ELS librarian Samantha follows a one-eyed cat into the unknown in Anna Goodall’s debut novel Maggie Blue and the Dark World.
Maggie Blue is an outsider, both at home and at school. She lives with her eccentric aunt Esme, and has no friends other than the irascible Hoagy, a stray cat who can talk to her. When Maggie sees Ida, her foe from school, being taken through a window to another world by one of their teachers who has transformed into a wolf, she is determined to save her, whatever the cost. But the dark world is full of danger, a place where happiness is valued above all else, and Maggie discovers that her role is far more important than anyone could have guessed. A thrilling and gripping tale of friendship, courage and the power of being yourself.
The Witches meets The Dark Crystal in Anna Goodall’s dark and thoughtful debut. Maggie Blue is a different kind of hero. She is the kind of child that adults find it easy to ignore or dismiss – too quiet, too weird, too angry. She feels like a burden to her Aunt Esme, extra stress for her depressed mother, and an afterthought to her absent father. When she crosses into the Dark World in search of classmate Ida, she encounters a society that is shockingly cruel, the gilded palace of Sun City literally run on the stolen happiness of others. With the Great O, ‘the protector of nature and nature itself’, driven away, the land has become dark and unstable, fought over by people desperate to carve out their own part of it. Armed with a stolen ring of protection, Maggie suddenly becomes a person of interest. For the first time, she feels important. But like everything in the Dark World, it comes at a cost. Like Maggie, we are led to question: who gets to decide who somebody really is? And – more troublingly – what they can be used for?
As well as being an incisive critique of capitalism and human greed – especially the devastating impact it has on our environment – Maggie Blue and the Dark World is a fast-paced adventure story, full of humour, bravery and good old-fashioned wickedness. Miss Cane, Maggie’s new guidance teacher, is a beastly creation, the kind of smiling villain that will have readers recoiling. Eldrow, the mercurial ruler of Sun City, is an interesting character, a man who could so easily fit – and sadly thrive – in our own world. While there is little redemption for Cane and Eldrow, author Anna Goodall makes sure that other characters, such as Ida, Frank, Dan the Tree and Dot (Queen of West Minchen, snooker pro and possible bad guy), are multifaceted, each marked by their own pasts and driven by their own agendas. Aunt Esme is a particularly wonderful character, her busy social life only upstaged by her remarkable beehive hair. Her love for Maggie is incredibly touching; as wrenching as it is to leave Maggie at the end of the book, we know she has a proper home with Esme – even if she does have to sleep in the bathtub every now and then.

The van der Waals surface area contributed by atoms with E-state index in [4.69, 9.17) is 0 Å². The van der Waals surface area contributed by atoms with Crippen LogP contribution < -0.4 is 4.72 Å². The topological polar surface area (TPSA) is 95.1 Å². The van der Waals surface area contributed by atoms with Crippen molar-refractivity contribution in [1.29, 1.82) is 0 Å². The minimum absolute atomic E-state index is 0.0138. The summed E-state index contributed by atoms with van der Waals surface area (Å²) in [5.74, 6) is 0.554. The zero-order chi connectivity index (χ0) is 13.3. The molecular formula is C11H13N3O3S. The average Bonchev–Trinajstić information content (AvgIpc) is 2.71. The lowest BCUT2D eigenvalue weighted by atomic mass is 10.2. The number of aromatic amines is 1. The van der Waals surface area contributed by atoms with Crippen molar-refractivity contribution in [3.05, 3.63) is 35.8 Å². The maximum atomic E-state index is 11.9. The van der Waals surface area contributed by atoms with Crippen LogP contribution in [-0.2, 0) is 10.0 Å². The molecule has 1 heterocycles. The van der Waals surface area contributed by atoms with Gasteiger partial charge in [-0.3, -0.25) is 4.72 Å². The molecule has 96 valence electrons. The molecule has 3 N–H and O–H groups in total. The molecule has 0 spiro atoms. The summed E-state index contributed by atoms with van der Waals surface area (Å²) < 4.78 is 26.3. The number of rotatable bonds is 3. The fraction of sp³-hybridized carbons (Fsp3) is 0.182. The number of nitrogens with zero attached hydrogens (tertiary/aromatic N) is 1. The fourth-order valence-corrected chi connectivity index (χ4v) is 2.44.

I have left the best character until last: Hoagy. The fat, grumpy, one-eyed talking cat who dominates the book’s front cover – beautifully illustrated by Sandra Dieckmann – and has now stalked his way into my heart. As much as Hoagy would hate being called a sidekick, he becomes a true friend to Maggie, helping to navigate the dangerous Dark World and fend off their many foes. His feline scorn and superiority are the source of much of the book’s humour – a total joy to anyone who has ever longed for their own grumpy cat to talk. As fun as it is, Maggie and Hoagy’s hard-won friendship is also the emotional core of the book. The trust they establish, and the sacrifices they make for each other, change their perceptions of themselves. They are not just one thing – whatever they are told they are or must be – they get to choose.
For all its dark magic and talking cats, Maggie Blue and the Dark World feels incredibly real. While aimed at middle-grade readers, I think it will be especially enjoyable for readers aged between 12 and 14. Through 12-year-old Maggie, the book skilfully explores that difficult in-between age, and how lonely and unfair and uncomfortable it can sometimes feel. By centring the experience of somebody typically overlooked, it shows readers that we are all worthy of adventures – exactly as we are.
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